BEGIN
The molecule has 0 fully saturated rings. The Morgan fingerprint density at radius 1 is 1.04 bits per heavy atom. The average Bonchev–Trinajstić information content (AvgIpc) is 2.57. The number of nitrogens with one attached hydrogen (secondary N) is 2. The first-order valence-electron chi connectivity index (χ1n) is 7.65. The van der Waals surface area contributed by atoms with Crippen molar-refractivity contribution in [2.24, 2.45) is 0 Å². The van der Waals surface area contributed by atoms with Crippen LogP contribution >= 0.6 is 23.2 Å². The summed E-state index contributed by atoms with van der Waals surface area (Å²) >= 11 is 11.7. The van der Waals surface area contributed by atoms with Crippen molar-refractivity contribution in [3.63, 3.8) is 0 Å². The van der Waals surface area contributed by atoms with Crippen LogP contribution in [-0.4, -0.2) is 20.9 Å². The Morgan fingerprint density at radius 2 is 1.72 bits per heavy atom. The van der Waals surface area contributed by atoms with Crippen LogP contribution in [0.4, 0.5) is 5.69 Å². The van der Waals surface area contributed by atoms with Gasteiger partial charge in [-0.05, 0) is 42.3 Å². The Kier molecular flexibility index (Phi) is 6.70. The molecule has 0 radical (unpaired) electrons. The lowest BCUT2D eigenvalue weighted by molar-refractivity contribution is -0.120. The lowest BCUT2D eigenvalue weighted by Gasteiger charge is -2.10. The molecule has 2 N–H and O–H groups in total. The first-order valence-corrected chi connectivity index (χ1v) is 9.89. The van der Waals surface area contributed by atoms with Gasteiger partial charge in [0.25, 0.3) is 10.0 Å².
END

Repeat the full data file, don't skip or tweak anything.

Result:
The molecule has 0 fully saturated rings. The Morgan fingerprint density at radius 1 is 1.04 bits per heavy atom. The average Bonchev–Trinajstić information content (AvgIpc) is 2.57. The number of nitrogens with one attached hydrogen (secondary N) is 2. The first-order valence-electron chi connectivity index (χ1n) is 7.65. The van der Waals surface area contributed by atoms with Crippen molar-refractivity contribution in [2.24, 2.45) is 0 Å². The van der Waals surface area contributed by atoms with Crippen LogP contribution >= 0.6 is 23.2 Å². The summed E-state index contributed by atoms with van der Waals surface area (Å²) >= 11 is 11.7. The van der Waals surface area contributed by atoms with Crippen molar-refractivity contribution in [3.63, 3.8) is 0 Å². The van der Waals surface area contributed by atoms with Crippen LogP contribution in [-0.4, -0.2) is 20.9 Å². The Morgan fingerprint density at radius 2 is 1.72 bits per heavy atom. The van der Waals surface area contributed by atoms with Crippen LogP contribution in [0.4, 0.5) is 5.69 Å². The van der Waals surface area contributed by atoms with Gasteiger partial charge in [-0.05, 0) is 42.3 Å². The Kier molecular flexibility index (Phi) is 6.70. The molecule has 0 radical (unpaired) electrons. The lowest BCUT2D eigenvalue weighted by molar-refractivity contribution is -0.120. The lowest BCUT2D eigenvalue weighted by Gasteiger charge is -2.10. The molecule has 2 N–H and O–H groups in total. The first-order valence-corrected chi connectivity index (χ1v) is 9.89. The van der Waals surface area contributed by atoms with Gasteiger partial charge in [0.25, 0.3) is 10.0 Å².